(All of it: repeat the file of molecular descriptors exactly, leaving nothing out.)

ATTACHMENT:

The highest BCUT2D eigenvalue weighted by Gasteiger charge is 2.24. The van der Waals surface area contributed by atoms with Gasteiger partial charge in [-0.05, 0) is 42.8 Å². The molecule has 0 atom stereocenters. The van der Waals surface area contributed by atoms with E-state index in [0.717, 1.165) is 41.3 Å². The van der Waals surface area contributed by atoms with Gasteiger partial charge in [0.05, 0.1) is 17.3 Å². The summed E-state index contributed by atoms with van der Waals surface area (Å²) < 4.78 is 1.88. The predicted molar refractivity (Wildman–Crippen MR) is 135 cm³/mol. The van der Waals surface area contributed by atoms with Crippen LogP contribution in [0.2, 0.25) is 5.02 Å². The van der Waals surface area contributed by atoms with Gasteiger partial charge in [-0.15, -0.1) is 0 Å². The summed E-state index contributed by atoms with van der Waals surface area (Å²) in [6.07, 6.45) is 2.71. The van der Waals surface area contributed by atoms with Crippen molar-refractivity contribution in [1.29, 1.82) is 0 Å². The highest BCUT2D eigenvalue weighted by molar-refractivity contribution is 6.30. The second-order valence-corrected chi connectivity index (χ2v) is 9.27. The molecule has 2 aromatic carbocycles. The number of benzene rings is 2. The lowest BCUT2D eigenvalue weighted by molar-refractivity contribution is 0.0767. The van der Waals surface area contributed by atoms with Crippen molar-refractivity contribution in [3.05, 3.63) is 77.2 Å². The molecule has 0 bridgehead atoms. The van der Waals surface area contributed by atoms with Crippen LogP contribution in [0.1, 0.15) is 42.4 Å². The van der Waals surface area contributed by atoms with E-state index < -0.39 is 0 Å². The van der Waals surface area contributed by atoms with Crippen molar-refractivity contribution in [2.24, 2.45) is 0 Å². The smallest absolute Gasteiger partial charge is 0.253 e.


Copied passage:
The highest BCUT2D eigenvalue weighted by Gasteiger charge is 2.24. The van der Waals surface area contributed by atoms with Gasteiger partial charge in [-0.05, 0) is 42.8 Å². The molecule has 0 atom stereocenters. The van der Waals surface area contributed by atoms with E-state index in [0.717, 1.165) is 41.3 Å². The van der Waals surface area contributed by atoms with Gasteiger partial charge in [0.05, 0.1) is 17.3 Å². The summed E-state index contributed by atoms with van der Waals surface area (Å²) < 4.78 is 1.88. The predicted molar refractivity (Wildman–Crippen MR) is 135 cm³/mol. The van der Waals surface area contributed by atoms with Crippen LogP contribution in [0.2, 0.25) is 5.02 Å². The van der Waals surface area contributed by atoms with Gasteiger partial charge in [-0.15, -0.1) is 0 Å². The summed E-state index contributed by atoms with van der Waals surface area (Å²) in [6.07, 6.45) is 2.71. The van der Waals surface area contributed by atoms with Crippen molar-refractivity contribution in [1.29, 1.82) is 0 Å². The highest BCUT2D eigenvalue weighted by molar-refractivity contribution is 6.30. The second-order valence-corrected chi connectivity index (χ2v) is 9.27. The molecule has 2 aromatic carbocycles. The number of benzene rings is 2. The lowest BCUT2D eigenvalue weighted by molar-refractivity contribution is 0.0767. The van der Waals surface area contributed by atoms with Crippen molar-refractivity contribution in [3.05, 3.63) is 77.2 Å². The molecule has 0 bridgehead atoms. The van der Waals surface area contributed by atoms with Crippen LogP contribution in [0.1, 0.15) is 42.4 Å². The van der Waals surface area contributed by atoms with E-state index < -0.39 is 0 Å². The van der Waals surface area contributed by atoms with Crippen molar-refractivity contribution in [2.24, 2.45) is 0 Å². The smallest absolute Gasteiger partial charge is 0.253 e.